One listen to Lisa Gerrard's The Silver Tree (originally available only digitally, then as an Australia-only import, and finally, as a U.S. release) is enough to convince anybody – who isn't already convinced – that there's a very specific reason she has been courted by directors to compose soundtracks. There are 13 tracks here full of wispy ambient soundscapes, on top of which the former Dead Can Dance vocalist places her almost otherworldly gift of a voice. Sung nearly as prayers or meditative mantras, Gerrard employs monosyllabic glimpses of other languages – and occasionally English – to create her own tapestry of dreams. Some may be tempted to call this "new age" music, but it's so much more melancholy than much of what passes for that trash, and it's nearly sacred in its approach to articulation, creating the feeling in places ("Come Tenderness," "The Sea Whisperer," and "Abwoon," to name a few) that she is actually singing inside a cathedral. In other places, such as "Wandering Star" and "Serenity," her voice offers a drone approach that is as subtle – yet powerful – as her instrumentation.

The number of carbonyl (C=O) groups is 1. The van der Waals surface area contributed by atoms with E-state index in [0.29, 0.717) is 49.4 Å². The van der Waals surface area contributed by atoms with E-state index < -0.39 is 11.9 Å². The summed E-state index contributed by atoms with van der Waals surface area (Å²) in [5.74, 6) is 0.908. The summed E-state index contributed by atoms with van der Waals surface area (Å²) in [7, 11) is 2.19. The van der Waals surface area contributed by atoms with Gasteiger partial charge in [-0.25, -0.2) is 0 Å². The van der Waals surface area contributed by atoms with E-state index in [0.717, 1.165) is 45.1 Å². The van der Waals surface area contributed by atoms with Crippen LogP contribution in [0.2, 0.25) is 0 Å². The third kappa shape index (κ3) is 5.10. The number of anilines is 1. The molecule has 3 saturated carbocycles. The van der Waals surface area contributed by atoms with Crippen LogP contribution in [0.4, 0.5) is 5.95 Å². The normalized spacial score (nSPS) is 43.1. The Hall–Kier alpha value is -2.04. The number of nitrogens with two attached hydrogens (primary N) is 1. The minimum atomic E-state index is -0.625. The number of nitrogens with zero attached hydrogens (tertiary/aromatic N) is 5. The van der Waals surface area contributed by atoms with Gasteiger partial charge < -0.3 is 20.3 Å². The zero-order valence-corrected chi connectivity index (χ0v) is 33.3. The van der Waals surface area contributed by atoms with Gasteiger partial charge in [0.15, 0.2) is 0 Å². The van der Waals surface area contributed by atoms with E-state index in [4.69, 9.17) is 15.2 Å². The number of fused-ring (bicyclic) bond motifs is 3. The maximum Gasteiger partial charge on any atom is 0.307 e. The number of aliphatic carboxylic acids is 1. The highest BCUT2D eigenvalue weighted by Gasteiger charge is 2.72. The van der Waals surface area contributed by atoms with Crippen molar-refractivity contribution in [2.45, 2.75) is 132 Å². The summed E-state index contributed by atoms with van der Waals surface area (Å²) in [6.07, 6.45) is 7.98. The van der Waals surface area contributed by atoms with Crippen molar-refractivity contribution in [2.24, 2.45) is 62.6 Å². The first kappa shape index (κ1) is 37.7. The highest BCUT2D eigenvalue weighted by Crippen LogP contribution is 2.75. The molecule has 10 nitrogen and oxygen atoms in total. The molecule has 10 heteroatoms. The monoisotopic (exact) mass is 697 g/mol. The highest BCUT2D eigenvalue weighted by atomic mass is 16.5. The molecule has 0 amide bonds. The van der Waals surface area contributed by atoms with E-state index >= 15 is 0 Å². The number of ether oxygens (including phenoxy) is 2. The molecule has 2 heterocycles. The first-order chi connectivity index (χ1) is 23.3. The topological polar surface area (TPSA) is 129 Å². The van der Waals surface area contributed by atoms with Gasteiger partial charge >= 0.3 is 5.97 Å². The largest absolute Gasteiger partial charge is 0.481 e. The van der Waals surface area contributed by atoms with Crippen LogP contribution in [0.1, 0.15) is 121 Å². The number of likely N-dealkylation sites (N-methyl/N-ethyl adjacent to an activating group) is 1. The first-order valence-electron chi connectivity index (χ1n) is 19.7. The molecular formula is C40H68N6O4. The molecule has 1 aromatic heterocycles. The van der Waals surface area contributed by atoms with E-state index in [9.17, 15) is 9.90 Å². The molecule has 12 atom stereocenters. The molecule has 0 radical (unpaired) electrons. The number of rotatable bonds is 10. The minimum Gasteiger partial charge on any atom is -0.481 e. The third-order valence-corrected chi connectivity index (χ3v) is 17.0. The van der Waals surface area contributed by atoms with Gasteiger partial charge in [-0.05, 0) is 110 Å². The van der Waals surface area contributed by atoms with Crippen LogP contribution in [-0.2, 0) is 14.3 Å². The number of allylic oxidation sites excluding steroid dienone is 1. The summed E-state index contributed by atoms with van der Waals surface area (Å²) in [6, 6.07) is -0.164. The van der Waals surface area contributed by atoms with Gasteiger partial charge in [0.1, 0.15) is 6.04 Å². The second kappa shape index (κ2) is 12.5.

Although Lisa Gerrard released numerous albums in the form of soundtracks and collaborations after her 1995 debut, THE MIRROR POOL, this 2007 outing (issued earlier on iTunes) marks the former Dead Can Dance vocalist/multi-instrumentalist's second official solo record. With its moody, minimal keyboard-driven arrangements, THE SILVER TREE leaves plenty of space for the Australian singer's powerfully emotive voice, which can project both sadness ("Devotion") and serenity ("The Valley of the Moon") with equal conviction and intensity.